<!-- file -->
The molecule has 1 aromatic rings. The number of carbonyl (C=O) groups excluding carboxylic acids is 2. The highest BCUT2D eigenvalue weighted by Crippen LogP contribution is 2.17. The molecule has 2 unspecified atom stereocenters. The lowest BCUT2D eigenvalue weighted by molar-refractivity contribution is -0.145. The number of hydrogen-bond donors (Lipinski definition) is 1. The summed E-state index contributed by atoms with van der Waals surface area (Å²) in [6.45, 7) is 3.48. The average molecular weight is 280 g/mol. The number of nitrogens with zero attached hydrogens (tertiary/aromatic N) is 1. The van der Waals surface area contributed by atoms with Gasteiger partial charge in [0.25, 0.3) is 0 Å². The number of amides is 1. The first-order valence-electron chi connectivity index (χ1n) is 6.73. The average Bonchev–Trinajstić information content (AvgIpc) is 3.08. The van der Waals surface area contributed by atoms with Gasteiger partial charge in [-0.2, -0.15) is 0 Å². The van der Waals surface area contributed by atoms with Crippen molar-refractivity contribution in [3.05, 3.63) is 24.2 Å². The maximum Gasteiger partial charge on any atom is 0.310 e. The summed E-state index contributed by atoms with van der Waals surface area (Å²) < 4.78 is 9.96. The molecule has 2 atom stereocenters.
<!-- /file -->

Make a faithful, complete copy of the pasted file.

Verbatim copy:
The molecule has 1 aromatic rings. The number of carbonyl (C=O) groups excluding carboxylic acids is 2. The highest BCUT2D eigenvalue weighted by Crippen LogP contribution is 2.17. The molecule has 2 unspecified atom stereocenters. The lowest BCUT2D eigenvalue weighted by molar-refractivity contribution is -0.145. The number of hydrogen-bond donors (Lipinski definition) is 1. The summed E-state index contributed by atoms with van der Waals surface area (Å²) in [6.45, 7) is 3.48. The average molecular weight is 280 g/mol. The number of nitrogens with zero attached hydrogens (tertiary/aromatic N) is 1. The van der Waals surface area contributed by atoms with Gasteiger partial charge in [0.25, 0.3) is 0 Å². The number of amides is 1. The first-order valence-electron chi connectivity index (χ1n) is 6.73. The average Bonchev–Trinajstić information content (AvgIpc) is 3.08. The van der Waals surface area contributed by atoms with Gasteiger partial charge in [-0.2, -0.15) is 0 Å². The van der Waals surface area contributed by atoms with Crippen molar-refractivity contribution in [3.05, 3.63) is 24.2 Å². The maximum Gasteiger partial charge on any atom is 0.310 e. The summed E-state index contributed by atoms with van der Waals surface area (Å²) < 4.78 is 9.96. The molecule has 2 atom stereocenters.